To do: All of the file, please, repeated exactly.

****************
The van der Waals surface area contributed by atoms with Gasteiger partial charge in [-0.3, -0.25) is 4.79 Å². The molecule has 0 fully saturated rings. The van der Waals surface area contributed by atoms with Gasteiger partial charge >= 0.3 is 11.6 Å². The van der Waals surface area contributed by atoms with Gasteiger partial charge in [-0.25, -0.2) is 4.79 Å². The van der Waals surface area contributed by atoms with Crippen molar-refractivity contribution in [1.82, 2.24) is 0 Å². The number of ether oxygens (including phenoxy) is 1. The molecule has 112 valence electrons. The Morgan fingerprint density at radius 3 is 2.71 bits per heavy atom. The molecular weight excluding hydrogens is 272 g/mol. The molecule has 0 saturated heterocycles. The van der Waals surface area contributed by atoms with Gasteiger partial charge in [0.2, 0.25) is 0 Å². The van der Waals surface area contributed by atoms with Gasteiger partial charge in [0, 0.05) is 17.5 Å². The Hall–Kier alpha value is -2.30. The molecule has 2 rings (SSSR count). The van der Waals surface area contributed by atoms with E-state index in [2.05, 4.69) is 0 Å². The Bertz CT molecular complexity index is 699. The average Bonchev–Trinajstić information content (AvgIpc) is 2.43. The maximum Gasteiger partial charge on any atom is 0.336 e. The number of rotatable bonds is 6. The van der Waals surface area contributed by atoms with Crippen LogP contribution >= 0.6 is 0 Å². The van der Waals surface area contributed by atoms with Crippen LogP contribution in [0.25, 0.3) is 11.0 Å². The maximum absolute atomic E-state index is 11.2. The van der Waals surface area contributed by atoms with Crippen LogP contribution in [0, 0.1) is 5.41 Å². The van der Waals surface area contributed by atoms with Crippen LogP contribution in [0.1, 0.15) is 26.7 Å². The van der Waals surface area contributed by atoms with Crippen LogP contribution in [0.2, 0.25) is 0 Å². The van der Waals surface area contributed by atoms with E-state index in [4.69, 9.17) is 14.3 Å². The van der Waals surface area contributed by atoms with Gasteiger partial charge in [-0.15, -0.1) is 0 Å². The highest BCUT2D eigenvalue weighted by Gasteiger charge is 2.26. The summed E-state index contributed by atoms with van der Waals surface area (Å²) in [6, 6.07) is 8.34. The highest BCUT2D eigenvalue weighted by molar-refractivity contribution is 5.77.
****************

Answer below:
The van der Waals surface area contributed by atoms with Gasteiger partial charge in [-0.3, -0.25) is 4.79 Å². The molecule has 0 fully saturated rings. The van der Waals surface area contributed by atoms with Gasteiger partial charge >= 0.3 is 11.6 Å². The van der Waals surface area contributed by atoms with Gasteiger partial charge in [-0.25, -0.2) is 4.79 Å². The van der Waals surface area contributed by atoms with Crippen molar-refractivity contribution in [1.82, 2.24) is 0 Å². The number of ether oxygens (including phenoxy) is 1. The molecule has 112 valence electrons. The Morgan fingerprint density at radius 3 is 2.71 bits per heavy atom. The molecular weight excluding hydrogens is 272 g/mol. The molecule has 0 saturated heterocycles. The van der Waals surface area contributed by atoms with Gasteiger partial charge in [0.2, 0.25) is 0 Å². The van der Waals surface area contributed by atoms with Gasteiger partial charge in [0, 0.05) is 17.5 Å². The Hall–Kier alpha value is -2.30. The molecule has 2 rings (SSSR count). The van der Waals surface area contributed by atoms with E-state index in [2.05, 4.69) is 0 Å². The Bertz CT molecular complexity index is 699. The average Bonchev–Trinajstić information content (AvgIpc) is 2.43. The maximum Gasteiger partial charge on any atom is 0.336 e. The number of rotatable bonds is 6. The van der Waals surface area contributed by atoms with Crippen LogP contribution >= 0.6 is 0 Å². The van der Waals surface area contributed by atoms with Crippen LogP contribution in [0.25, 0.3) is 11.0 Å². The maximum absolute atomic E-state index is 11.2. The van der Waals surface area contributed by atoms with Crippen LogP contribution in [0, 0.1) is 5.41 Å². The van der Waals surface area contributed by atoms with Crippen LogP contribution in [0.1, 0.15) is 26.7 Å². The van der Waals surface area contributed by atoms with Crippen LogP contribution in [0.2, 0.25) is 0 Å². The van der Waals surface area contributed by atoms with E-state index in [4.69, 9.17) is 14.3 Å². The van der Waals surface area contributed by atoms with Gasteiger partial charge in [-0.15, -0.1) is 0 Å². The highest BCUT2D eigenvalue weighted by Gasteiger charge is 2.26. The summed E-state index contributed by atoms with van der Waals surface area (Å²) in [6, 6.07) is 8.34. The highest BCUT2D eigenvalue weighted by molar-refractivity contribution is 5.77.